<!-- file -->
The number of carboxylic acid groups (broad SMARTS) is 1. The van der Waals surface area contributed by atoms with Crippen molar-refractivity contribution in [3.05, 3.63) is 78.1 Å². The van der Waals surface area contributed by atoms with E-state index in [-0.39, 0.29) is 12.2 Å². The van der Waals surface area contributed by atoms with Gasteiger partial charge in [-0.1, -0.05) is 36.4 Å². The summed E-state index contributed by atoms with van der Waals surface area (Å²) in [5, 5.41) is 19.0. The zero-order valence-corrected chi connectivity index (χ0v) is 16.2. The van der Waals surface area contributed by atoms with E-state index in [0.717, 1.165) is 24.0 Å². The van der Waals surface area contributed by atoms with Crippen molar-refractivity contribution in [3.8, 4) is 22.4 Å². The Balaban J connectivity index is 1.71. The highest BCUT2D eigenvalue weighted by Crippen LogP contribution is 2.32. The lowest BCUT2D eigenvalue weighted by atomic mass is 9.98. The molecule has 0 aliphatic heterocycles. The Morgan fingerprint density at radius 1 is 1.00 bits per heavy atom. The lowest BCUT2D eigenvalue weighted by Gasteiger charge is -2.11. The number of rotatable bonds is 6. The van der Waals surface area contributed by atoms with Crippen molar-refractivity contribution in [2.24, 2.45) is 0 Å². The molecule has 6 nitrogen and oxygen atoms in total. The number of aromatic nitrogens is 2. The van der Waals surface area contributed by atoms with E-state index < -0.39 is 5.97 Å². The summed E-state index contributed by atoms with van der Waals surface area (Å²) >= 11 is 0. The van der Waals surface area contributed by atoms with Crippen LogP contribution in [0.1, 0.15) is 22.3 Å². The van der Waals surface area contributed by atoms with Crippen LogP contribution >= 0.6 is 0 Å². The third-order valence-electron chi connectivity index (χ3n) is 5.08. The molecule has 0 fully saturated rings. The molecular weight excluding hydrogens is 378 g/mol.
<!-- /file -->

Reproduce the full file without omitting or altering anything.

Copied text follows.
The number of carboxylic acid groups (broad SMARTS) is 1. The van der Waals surface area contributed by atoms with Crippen molar-refractivity contribution in [3.05, 3.63) is 78.1 Å². The van der Waals surface area contributed by atoms with E-state index in [-0.39, 0.29) is 12.2 Å². The van der Waals surface area contributed by atoms with Gasteiger partial charge in [-0.1, -0.05) is 36.4 Å². The summed E-state index contributed by atoms with van der Waals surface area (Å²) in [5, 5.41) is 19.0. The zero-order valence-corrected chi connectivity index (χ0v) is 16.2. The van der Waals surface area contributed by atoms with E-state index in [0.717, 1.165) is 24.0 Å². The van der Waals surface area contributed by atoms with Crippen molar-refractivity contribution in [3.8, 4) is 22.4 Å². The Balaban J connectivity index is 1.71. The highest BCUT2D eigenvalue weighted by Crippen LogP contribution is 2.32. The lowest BCUT2D eigenvalue weighted by atomic mass is 9.98. The molecule has 0 aliphatic heterocycles. The Morgan fingerprint density at radius 1 is 1.00 bits per heavy atom. The lowest BCUT2D eigenvalue weighted by Gasteiger charge is -2.11. The number of rotatable bonds is 6. The van der Waals surface area contributed by atoms with Crippen molar-refractivity contribution in [2.24, 2.45) is 0 Å². The molecule has 6 nitrogen and oxygen atoms in total. The number of aromatic nitrogens is 2. The van der Waals surface area contributed by atoms with E-state index < -0.39 is 5.97 Å². The summed E-state index contributed by atoms with van der Waals surface area (Å²) >= 11 is 0. The van der Waals surface area contributed by atoms with Crippen LogP contribution in [0.1, 0.15) is 22.3 Å². The van der Waals surface area contributed by atoms with Crippen LogP contribution >= 0.6 is 0 Å². The third-order valence-electron chi connectivity index (χ3n) is 5.08. The molecule has 0 fully saturated rings. The molecular weight excluding hydrogens is 378 g/mol.